Modular automotive simulator for ADAS, AV and HMI testing

Designer, manufacturer and integrator of professional open architecture driving simulators, Cruden, has redesigned its simulator top frame to allow automotive engineers to design and modify their own driver interface structure and make hardware changes themselves.

The simulator has been designed in response to evolving applications for driving simulators where there are rapidly changing requirements for layout and components, such as the testing of advanced driver assistance systems (ADAS) and autonomous vehicles (AV).

The stiffer, stronger frame is said to preserve the driver’s recessed position within the motion base while maximising the functional workspace. The seating position provides easier access, lower overall height and more motion realism than a car mock-up mounted on top of the motion base, although this option is still available.

“We want to give our customers the total freedom to design their own simulator from the top frame up,” said Maarten van Donselaar, CEO of Cruden. “Of course, if the customer prefers, Cruden can design and supply all the driver interface equipment, based on our experience from many years of collaboration with automotive OEMs.”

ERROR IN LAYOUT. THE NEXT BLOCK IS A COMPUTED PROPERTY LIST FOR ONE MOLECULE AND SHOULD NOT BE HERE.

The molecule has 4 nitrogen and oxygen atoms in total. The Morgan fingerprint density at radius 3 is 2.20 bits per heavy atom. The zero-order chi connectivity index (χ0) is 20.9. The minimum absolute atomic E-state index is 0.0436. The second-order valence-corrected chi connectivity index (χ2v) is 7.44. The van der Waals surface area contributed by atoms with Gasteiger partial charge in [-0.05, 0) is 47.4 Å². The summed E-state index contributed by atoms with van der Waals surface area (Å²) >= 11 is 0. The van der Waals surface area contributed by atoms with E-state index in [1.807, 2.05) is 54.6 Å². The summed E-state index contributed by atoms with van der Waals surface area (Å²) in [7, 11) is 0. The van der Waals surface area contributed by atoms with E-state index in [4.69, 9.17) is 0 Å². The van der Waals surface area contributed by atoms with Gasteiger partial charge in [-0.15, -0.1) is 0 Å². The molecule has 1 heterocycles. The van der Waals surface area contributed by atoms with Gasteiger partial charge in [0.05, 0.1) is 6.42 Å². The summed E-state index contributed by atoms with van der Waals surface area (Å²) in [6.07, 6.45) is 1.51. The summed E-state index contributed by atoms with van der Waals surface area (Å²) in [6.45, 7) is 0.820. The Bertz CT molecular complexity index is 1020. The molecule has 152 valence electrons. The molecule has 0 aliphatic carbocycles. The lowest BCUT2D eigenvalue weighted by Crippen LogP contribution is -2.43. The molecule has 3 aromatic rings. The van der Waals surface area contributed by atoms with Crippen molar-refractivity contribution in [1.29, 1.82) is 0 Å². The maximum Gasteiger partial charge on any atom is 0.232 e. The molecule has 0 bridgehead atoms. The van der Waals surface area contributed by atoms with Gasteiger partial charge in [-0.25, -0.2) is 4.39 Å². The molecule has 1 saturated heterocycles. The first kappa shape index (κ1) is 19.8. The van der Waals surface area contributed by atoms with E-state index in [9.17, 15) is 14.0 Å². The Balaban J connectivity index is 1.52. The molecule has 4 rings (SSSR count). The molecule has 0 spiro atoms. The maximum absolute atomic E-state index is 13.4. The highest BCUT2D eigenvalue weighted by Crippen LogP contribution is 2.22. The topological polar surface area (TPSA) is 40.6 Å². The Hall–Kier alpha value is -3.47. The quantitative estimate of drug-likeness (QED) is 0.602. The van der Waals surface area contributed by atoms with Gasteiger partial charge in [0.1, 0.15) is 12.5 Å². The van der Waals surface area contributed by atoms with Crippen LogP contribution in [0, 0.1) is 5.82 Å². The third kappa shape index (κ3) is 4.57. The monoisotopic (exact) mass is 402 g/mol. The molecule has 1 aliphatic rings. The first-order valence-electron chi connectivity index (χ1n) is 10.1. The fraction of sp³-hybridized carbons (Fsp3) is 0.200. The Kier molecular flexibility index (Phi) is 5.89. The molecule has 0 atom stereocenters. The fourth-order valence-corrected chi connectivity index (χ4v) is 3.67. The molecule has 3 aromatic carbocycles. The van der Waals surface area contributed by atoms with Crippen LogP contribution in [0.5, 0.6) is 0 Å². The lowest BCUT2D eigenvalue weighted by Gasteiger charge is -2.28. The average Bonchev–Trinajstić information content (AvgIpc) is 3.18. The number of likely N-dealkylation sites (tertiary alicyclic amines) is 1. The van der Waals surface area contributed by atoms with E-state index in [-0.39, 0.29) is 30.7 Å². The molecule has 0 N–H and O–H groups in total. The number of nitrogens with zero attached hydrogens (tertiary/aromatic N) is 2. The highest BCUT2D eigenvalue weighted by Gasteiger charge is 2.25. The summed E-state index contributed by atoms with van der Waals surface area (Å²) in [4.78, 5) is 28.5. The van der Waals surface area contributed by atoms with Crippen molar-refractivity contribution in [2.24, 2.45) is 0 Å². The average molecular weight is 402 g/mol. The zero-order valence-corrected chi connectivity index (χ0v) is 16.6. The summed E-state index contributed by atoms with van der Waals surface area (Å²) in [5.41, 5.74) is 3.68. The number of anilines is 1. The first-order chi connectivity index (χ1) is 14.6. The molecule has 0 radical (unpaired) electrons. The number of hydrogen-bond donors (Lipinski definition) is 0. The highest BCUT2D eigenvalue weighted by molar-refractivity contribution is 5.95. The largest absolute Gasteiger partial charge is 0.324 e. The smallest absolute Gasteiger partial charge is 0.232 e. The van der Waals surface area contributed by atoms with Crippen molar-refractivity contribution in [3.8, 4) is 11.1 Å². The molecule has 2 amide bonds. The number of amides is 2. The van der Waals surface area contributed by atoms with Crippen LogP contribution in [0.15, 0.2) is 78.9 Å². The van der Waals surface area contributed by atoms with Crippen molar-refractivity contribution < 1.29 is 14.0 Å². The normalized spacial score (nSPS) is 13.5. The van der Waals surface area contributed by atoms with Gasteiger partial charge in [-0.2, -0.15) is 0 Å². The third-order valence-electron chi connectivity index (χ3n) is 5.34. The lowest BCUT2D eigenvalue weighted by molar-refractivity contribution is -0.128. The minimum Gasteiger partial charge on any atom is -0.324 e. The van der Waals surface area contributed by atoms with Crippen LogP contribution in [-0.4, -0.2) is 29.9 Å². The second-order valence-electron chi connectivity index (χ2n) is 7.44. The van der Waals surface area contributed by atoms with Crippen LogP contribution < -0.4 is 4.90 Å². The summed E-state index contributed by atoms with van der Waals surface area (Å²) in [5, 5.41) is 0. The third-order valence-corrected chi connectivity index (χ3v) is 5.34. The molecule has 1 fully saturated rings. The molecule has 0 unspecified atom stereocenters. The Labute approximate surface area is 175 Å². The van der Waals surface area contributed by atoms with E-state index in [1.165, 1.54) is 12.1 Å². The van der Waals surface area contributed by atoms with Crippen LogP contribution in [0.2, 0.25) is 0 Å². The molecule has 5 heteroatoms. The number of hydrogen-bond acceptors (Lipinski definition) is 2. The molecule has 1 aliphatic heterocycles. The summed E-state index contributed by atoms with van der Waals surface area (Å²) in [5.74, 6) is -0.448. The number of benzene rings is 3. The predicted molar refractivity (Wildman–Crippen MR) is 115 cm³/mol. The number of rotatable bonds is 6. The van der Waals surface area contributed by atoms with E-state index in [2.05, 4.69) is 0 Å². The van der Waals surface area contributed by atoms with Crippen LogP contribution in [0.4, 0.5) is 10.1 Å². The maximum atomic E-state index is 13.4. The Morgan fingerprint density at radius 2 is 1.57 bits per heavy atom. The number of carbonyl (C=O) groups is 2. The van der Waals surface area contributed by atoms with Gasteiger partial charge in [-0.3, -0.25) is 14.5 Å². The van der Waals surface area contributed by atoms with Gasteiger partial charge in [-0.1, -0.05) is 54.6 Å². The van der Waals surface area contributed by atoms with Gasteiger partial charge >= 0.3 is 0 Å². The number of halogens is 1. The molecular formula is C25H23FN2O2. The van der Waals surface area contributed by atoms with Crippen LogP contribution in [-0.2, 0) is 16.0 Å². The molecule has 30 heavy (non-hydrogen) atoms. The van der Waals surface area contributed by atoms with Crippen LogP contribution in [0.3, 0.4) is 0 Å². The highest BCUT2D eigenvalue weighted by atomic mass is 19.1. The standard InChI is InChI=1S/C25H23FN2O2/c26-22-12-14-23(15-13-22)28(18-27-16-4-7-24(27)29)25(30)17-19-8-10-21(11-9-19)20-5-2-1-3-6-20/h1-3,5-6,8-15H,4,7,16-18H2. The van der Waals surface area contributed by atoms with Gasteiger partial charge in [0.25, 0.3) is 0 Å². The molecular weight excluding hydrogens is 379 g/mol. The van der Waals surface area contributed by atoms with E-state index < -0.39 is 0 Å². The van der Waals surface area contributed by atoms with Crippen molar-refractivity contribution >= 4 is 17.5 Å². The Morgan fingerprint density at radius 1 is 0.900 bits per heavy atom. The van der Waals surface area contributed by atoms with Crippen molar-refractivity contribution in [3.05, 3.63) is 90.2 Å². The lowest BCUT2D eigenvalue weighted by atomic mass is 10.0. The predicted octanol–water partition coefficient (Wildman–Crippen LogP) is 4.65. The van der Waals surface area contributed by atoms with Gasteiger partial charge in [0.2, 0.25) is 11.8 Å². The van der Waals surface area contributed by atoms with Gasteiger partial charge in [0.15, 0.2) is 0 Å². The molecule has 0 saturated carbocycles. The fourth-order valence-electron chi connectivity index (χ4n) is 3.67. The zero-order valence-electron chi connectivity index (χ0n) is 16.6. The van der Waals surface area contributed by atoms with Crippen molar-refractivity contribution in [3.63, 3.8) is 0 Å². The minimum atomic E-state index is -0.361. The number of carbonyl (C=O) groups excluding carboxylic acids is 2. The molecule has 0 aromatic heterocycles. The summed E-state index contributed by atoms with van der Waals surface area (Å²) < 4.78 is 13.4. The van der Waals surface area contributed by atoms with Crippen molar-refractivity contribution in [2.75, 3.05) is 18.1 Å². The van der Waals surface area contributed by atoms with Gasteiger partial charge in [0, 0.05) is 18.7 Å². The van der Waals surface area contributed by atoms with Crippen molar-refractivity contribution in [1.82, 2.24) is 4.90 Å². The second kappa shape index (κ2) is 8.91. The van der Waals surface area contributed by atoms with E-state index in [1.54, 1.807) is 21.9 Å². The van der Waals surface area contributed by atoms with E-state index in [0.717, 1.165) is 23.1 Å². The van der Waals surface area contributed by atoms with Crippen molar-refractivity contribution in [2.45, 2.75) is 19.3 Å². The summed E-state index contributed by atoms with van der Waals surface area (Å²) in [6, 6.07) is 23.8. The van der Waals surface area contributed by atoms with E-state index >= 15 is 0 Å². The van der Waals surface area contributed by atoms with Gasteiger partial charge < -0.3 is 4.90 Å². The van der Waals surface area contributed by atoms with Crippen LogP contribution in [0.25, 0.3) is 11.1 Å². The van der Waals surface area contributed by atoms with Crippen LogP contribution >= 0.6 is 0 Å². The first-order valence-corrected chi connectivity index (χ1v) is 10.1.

The sub-frame can be used with an off-board screen and projectors or with 3 x 42” Cruden vibration isolated on-board screens. It offers easier driver entry, without the need for a moving access bridge due to the off-set parking position of the motion base. Engineers can switch between entirely different car frames and components themselves.

The frame has pre-defined, or custom, mounting interfaces that allow for customers to bolt on specific interior parts such as seats, steering wheels, pedals and partial dashboards, or even A pillars and three-point seatbelts, while maintaining overall structural integrity.